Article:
Create a Shortcut or Hotkey to Switch Power Plans

 

Have you ever wanted to be able to just hit a hotkey that tells Windows to switch from High Performance down to Power Saver? Sure, you can use the tray icon, but since we like to customize things there’s always another way.

 Power Icons

Thanks to our great forum member ScottW for coming up with this idea. He’s always an excellent source of geeky wisdom!

 

Using the powercfg Command 

Windows 7 and Vista come with the powercfg command that you can use from the command prompt, and we’ll have to use this tool to figure out the GUID—the internal ID that Windows uses—for the plan itself.

To find the power scheme GUID, simply open up a command prompt and type in the following:

powercfg –list

This should leave you with a list of the power plans you have assigned on your system, and the appropriate GUID for each. If you’ve read our handy guide to copying to the clipboard from the command prompt, it’s an easy task to copy the GUID for later.

powercfg Command Prompt

As you can see in the screenshot, you can use the –setactive argument to actually switch between the plans from the command line, which is how we’ll create the shortcut.

Creating the Shortcut 

Next you’ll need to create a shortcut by right-clicking on the desktop and choosing New \ Shortcut.

New Shortcut

You’ll want to use the following in the application shortcut, replacing the GUID with your own:

powercfg -setactive <SCHEME_GUID>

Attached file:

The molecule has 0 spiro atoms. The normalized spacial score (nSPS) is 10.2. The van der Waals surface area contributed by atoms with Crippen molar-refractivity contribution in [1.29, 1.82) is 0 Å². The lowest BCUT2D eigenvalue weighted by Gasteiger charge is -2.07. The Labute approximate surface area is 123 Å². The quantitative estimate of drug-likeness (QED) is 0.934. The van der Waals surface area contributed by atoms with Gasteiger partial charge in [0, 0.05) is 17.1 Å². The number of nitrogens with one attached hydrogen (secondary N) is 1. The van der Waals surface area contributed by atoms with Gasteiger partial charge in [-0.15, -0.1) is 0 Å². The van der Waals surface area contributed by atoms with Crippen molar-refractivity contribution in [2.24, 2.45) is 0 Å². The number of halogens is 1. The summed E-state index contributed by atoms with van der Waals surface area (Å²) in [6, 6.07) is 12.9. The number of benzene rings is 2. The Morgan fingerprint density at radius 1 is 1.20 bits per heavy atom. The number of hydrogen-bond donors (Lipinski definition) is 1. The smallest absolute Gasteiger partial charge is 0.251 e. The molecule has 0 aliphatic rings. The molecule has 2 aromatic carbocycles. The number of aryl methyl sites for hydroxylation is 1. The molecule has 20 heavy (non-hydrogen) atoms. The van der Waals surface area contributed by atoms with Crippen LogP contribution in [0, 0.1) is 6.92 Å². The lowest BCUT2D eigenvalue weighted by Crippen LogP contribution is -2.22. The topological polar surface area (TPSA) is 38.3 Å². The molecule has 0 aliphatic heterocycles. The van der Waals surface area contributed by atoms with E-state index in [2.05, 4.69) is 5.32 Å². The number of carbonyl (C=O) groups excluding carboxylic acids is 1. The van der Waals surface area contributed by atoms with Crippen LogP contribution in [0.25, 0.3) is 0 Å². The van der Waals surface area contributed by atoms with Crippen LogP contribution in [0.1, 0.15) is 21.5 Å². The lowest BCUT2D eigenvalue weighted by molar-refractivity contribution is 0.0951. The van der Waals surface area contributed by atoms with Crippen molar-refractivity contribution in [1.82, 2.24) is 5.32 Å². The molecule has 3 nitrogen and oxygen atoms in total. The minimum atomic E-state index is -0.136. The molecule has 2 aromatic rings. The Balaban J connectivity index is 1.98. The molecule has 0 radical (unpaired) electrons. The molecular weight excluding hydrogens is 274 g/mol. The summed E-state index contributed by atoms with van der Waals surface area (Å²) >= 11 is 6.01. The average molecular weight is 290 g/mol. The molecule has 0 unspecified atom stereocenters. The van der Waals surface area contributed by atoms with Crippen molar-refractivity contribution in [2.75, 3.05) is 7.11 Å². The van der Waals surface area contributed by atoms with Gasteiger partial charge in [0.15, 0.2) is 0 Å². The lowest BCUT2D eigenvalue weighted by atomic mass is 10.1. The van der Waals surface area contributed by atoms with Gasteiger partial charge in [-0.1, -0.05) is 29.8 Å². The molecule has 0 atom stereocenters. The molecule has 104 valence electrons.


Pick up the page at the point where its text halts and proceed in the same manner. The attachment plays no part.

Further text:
Note how it looks in the screenshot… yours should look the same.

Update: Reader Nick points out that you can use /setactive “Name of Profile” instead of the GUID as an alternate option.

Create Shortcut

You can repeat the same thing to create another shortcut for one of the other power plans.

Customize the Shortcut

Now that we have some fancy shortcuts, you can make them look better by tweaking the icon, and then assign a shortcut key. There are a number of really great icons in the following Windows DLL file:

C:\Windows\System32\powercpl.dll

Customize Icon

And you can assign a shortcut key to switch power schemes on the fly.

Add Shortcut Key

Once you’re all done, you should have two new icons, ready to use!

Sweet, Icons!

If you wanted to get really geeky, you can use the start menu search box or Launchy to switch the schemes from the keyboard.

Alternate: Use the Mobility Center

As reader borja points out in the comments, you can use the Win+X shortcut key combination to bring up the Mobility Center and quickly switch the power management mode—although it’s not going to really be any quicker than using the tray icon, but still a useful tool!

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Dylan Austin

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Whenever I have a problem, I sing. Then I realize my voice is worse than my problem.

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